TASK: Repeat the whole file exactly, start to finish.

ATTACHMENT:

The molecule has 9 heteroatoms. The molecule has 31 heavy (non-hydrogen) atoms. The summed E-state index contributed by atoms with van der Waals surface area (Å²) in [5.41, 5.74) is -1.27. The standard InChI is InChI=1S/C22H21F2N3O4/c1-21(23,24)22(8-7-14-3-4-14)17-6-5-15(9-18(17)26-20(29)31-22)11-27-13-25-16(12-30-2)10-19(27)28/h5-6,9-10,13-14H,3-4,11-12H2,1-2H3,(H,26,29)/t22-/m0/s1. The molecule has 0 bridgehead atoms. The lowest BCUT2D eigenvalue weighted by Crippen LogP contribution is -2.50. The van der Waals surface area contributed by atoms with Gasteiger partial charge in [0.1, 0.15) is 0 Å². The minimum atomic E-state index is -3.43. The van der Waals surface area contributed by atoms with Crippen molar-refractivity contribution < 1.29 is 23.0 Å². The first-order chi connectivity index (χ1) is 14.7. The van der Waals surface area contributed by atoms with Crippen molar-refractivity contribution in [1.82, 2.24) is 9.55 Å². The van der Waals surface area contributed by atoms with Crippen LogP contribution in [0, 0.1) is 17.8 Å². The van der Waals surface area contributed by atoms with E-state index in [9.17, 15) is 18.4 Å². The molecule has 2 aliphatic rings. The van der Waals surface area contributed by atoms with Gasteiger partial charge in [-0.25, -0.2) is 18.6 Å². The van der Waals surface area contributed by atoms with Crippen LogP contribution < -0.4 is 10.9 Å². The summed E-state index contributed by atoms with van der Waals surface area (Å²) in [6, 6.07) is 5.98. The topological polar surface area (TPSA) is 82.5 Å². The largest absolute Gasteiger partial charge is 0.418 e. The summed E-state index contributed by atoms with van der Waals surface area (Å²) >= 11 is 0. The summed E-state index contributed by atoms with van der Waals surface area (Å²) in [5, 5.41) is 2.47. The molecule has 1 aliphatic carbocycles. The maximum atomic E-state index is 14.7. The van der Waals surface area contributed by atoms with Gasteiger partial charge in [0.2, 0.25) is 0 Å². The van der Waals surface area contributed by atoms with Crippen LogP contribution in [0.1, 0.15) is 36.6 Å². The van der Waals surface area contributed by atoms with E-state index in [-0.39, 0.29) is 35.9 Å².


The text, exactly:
The molecule has 9 heteroatoms. The molecule has 31 heavy (non-hydrogen) atoms. The summed E-state index contributed by atoms with van der Waals surface area (Å²) in [5.41, 5.74) is -1.27. The standard InChI is InChI=1S/C22H21F2N3O4/c1-21(23,24)22(8-7-14-3-4-14)17-6-5-15(9-18(17)26-20(29)31-22)11-27-13-25-16(12-30-2)10-19(27)28/h5-6,9-10,13-14H,3-4,11-12H2,1-2H3,(H,26,29)/t22-/m0/s1. The molecule has 0 bridgehead atoms. The lowest BCUT2D eigenvalue weighted by Crippen LogP contribution is -2.50. The van der Waals surface area contributed by atoms with Gasteiger partial charge in [0.1, 0.15) is 0 Å². The minimum atomic E-state index is -3.43. The van der Waals surface area contributed by atoms with Crippen molar-refractivity contribution < 1.29 is 23.0 Å². The first-order chi connectivity index (χ1) is 14.7. The van der Waals surface area contributed by atoms with Crippen molar-refractivity contribution in [1.82, 2.24) is 9.55 Å². The van der Waals surface area contributed by atoms with Crippen LogP contribution in [0, 0.1) is 17.8 Å². The van der Waals surface area contributed by atoms with E-state index in [9.17, 15) is 18.4 Å². The molecule has 2 aliphatic rings. The van der Waals surface area contributed by atoms with Gasteiger partial charge in [-0.25, -0.2) is 18.6 Å². The van der Waals surface area contributed by atoms with Crippen LogP contribution < -0.4 is 10.9 Å². The summed E-state index contributed by atoms with van der Waals surface area (Å²) in [6, 6.07) is 5.98. The topological polar surface area (TPSA) is 82.5 Å². The largest absolute Gasteiger partial charge is 0.418 e. The summed E-state index contributed by atoms with van der Waals surface area (Å²) >= 11 is 0. The summed E-state index contributed by atoms with van der Waals surface area (Å²) in [5, 5.41) is 2.47. The molecule has 1 aliphatic carbocycles. The maximum atomic E-state index is 14.7. The van der Waals surface area contributed by atoms with Gasteiger partial charge in [0.2, 0.25) is 0 Å². The van der Waals surface area contributed by atoms with Crippen LogP contribution in [0.1, 0.15) is 36.6 Å². The van der Waals surface area contributed by atoms with E-state index in [-0.39, 0.29) is 35.9 Å².